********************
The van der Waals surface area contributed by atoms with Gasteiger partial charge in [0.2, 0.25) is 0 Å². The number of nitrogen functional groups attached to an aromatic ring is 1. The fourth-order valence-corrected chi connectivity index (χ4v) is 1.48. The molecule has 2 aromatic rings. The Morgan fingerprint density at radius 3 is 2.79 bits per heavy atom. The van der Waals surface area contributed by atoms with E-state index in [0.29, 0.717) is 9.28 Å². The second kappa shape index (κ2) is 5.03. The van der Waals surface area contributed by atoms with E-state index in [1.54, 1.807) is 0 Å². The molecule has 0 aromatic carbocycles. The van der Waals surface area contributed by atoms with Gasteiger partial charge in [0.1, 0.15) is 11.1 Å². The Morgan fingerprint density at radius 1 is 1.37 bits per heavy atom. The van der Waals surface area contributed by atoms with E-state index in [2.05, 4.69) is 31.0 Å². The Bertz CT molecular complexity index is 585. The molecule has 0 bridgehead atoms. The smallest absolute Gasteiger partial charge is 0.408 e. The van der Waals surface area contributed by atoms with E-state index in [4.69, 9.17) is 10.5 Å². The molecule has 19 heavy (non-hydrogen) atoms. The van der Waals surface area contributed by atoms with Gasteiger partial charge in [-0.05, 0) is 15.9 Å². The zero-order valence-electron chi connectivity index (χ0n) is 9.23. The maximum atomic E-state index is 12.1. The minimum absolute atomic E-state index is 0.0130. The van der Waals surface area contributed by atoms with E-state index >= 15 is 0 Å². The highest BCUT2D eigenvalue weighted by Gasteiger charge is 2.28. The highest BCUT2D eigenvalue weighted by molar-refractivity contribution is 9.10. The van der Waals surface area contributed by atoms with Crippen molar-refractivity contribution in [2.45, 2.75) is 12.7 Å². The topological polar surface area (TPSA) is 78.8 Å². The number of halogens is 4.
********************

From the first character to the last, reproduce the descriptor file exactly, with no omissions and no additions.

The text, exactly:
The van der Waals surface area contributed by atoms with Gasteiger partial charge in [0.2, 0.25) is 0 Å². The number of nitrogen functional groups attached to an aromatic ring is 1. The fourth-order valence-corrected chi connectivity index (χ4v) is 1.48. The molecule has 2 aromatic rings. The Morgan fingerprint density at radius 3 is 2.79 bits per heavy atom. The van der Waals surface area contributed by atoms with E-state index in [0.29, 0.717) is 9.28 Å². The second kappa shape index (κ2) is 5.03. The van der Waals surface area contributed by atoms with E-state index in [1.54, 1.807) is 0 Å². The molecule has 0 aromatic carbocycles. The van der Waals surface area contributed by atoms with Gasteiger partial charge in [0.1, 0.15) is 11.1 Å². The Morgan fingerprint density at radius 1 is 1.37 bits per heavy atom. The van der Waals surface area contributed by atoms with E-state index in [2.05, 4.69) is 31.0 Å². The Bertz CT molecular complexity index is 585. The molecule has 0 bridgehead atoms. The smallest absolute Gasteiger partial charge is 0.408 e. The van der Waals surface area contributed by atoms with E-state index in [4.69, 9.17) is 10.5 Å². The molecule has 19 heavy (non-hydrogen) atoms. The van der Waals surface area contributed by atoms with Gasteiger partial charge in [-0.05, 0) is 15.9 Å². The zero-order valence-electron chi connectivity index (χ0n) is 9.23. The maximum atomic E-state index is 12.1. The minimum absolute atomic E-state index is 0.0130. The van der Waals surface area contributed by atoms with E-state index >= 15 is 0 Å². The highest BCUT2D eigenvalue weighted by Gasteiger charge is 2.28. The highest BCUT2D eigenvalue weighted by molar-refractivity contribution is 9.10. The van der Waals surface area contributed by atoms with Crippen molar-refractivity contribution in [2.45, 2.75) is 12.7 Å². The topological polar surface area (TPSA) is 78.8 Å². The number of halogens is 4.